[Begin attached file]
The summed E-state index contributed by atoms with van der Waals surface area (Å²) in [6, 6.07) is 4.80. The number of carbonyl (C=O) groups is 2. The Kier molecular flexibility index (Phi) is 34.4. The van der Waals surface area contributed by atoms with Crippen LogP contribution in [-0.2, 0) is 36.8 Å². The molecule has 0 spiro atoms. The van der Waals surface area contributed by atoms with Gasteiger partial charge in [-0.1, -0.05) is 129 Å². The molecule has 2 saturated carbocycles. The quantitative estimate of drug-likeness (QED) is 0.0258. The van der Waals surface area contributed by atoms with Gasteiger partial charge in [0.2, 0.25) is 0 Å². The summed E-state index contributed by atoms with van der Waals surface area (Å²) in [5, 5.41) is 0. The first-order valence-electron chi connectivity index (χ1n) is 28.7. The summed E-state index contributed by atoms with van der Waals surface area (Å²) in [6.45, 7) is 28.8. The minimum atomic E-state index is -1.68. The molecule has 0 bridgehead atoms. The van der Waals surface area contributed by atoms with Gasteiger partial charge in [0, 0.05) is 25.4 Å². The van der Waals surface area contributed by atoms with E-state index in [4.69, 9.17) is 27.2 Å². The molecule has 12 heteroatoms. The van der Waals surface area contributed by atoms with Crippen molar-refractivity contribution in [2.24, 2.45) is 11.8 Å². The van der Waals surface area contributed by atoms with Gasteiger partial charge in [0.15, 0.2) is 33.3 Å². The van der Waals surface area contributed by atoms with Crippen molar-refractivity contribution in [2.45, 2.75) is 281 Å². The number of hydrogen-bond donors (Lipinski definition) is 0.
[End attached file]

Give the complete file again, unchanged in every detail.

The summed E-state index contributed by atoms with van der Waals surface area (Å²) in [6, 6.07) is 4.80. The number of carbonyl (C=O) groups is 2. The Kier molecular flexibility index (Phi) is 34.4. The van der Waals surface area contributed by atoms with Crippen LogP contribution in [-0.2, 0) is 36.8 Å². The molecule has 0 spiro atoms. The van der Waals surface area contributed by atoms with Gasteiger partial charge in [-0.1, -0.05) is 129 Å². The molecule has 2 saturated carbocycles. The quantitative estimate of drug-likeness (QED) is 0.0258. The van der Waals surface area contributed by atoms with Gasteiger partial charge in [0.2, 0.25) is 0 Å². The summed E-state index contributed by atoms with van der Waals surface area (Å²) in [5, 5.41) is 0. The first-order valence-electron chi connectivity index (χ1n) is 28.7. The summed E-state index contributed by atoms with van der Waals surface area (Å²) in [6.45, 7) is 28.8. The minimum atomic E-state index is -1.68. The molecule has 0 bridgehead atoms. The van der Waals surface area contributed by atoms with Gasteiger partial charge in [0, 0.05) is 25.4 Å². The van der Waals surface area contributed by atoms with E-state index in [4.69, 9.17) is 27.2 Å². The molecule has 12 heteroatoms. The van der Waals surface area contributed by atoms with Crippen molar-refractivity contribution in [2.24, 2.45) is 11.8 Å². The van der Waals surface area contributed by atoms with Gasteiger partial charge in [0.15, 0.2) is 33.3 Å². The van der Waals surface area contributed by atoms with Crippen molar-refractivity contribution in [2.45, 2.75) is 281 Å². The number of hydrogen-bond donors (Lipinski definition) is 0.